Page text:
Thailand's Military Leaders Order Free World Cup TV Coverage

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The country's ruling junta has instructed TV regulators to guarantee that local soccer fans won't have to pay a cent to watch every single World Cup game.

Expanding its "happiness campaign" to boost support among the public, Thailand's military leaders have ordered the country's TV regulators to ensure that all World Cup matches are broadcast in the country for free.

The move follows other recent gimmicks to bolster allegiance to the military junta, such as free haircuts and concert tickets.

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After months of protests and political paralysis in Bangkok, the Thai military overthrew the democratically elected government in a coup last month.

The military leaders have issued a slew of restrictions on public gatherings to prevent protests of the takeover, and most of Thailand remains under a strict curfew, first set at 10 p.m. and later moved to midnight. Several pro-democracy protest leaders have been detained.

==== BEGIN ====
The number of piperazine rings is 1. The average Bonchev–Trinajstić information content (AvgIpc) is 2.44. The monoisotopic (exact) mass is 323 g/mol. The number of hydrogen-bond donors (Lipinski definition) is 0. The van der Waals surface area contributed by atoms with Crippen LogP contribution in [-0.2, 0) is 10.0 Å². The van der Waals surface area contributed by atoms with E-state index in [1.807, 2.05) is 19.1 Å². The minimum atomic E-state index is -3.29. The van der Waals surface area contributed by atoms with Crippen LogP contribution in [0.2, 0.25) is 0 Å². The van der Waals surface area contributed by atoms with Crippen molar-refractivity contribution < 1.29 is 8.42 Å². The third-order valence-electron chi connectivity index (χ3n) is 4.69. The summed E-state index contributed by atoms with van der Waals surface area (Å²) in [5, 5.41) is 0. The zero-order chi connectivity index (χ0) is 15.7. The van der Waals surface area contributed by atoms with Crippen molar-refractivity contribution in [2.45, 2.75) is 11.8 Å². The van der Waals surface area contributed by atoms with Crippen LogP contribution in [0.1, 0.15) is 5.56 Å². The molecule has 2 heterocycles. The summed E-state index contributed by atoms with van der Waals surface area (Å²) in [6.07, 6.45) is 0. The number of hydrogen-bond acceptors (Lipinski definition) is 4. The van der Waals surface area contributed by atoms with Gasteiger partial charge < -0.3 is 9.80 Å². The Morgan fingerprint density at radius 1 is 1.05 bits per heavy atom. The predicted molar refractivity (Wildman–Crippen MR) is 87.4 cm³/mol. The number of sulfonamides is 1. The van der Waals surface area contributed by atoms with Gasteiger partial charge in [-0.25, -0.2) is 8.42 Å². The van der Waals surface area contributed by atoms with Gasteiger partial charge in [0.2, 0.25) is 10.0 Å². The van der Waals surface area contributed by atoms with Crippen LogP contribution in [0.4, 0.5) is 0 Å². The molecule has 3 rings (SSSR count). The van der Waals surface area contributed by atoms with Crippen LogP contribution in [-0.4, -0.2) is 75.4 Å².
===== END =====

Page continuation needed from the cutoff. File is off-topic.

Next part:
But the military remains bent on winning over the masses. It has adopted several of the populist programs of the deposed Puea Thai Party government, including subsidizing farmers, boosting infrastructure spending and instituting price caps on basic foods.

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Local broadcaster RS Plc had already purchased the rights to all World Cup games and according to local reports was only planning to allow a third of them to be carried on Thailand's free-to-air channels. To see the remaining games, viewers would have to purchase a decoder. The cost of the device is negligible to Bangkok's urban middle classe but well beyond the reach of the rural poor, who make up the majority of the population.

Under the military's orders, RS will have to work out a deal for all of the games to be shown for free. The company is claiming $21.5 million in compensation.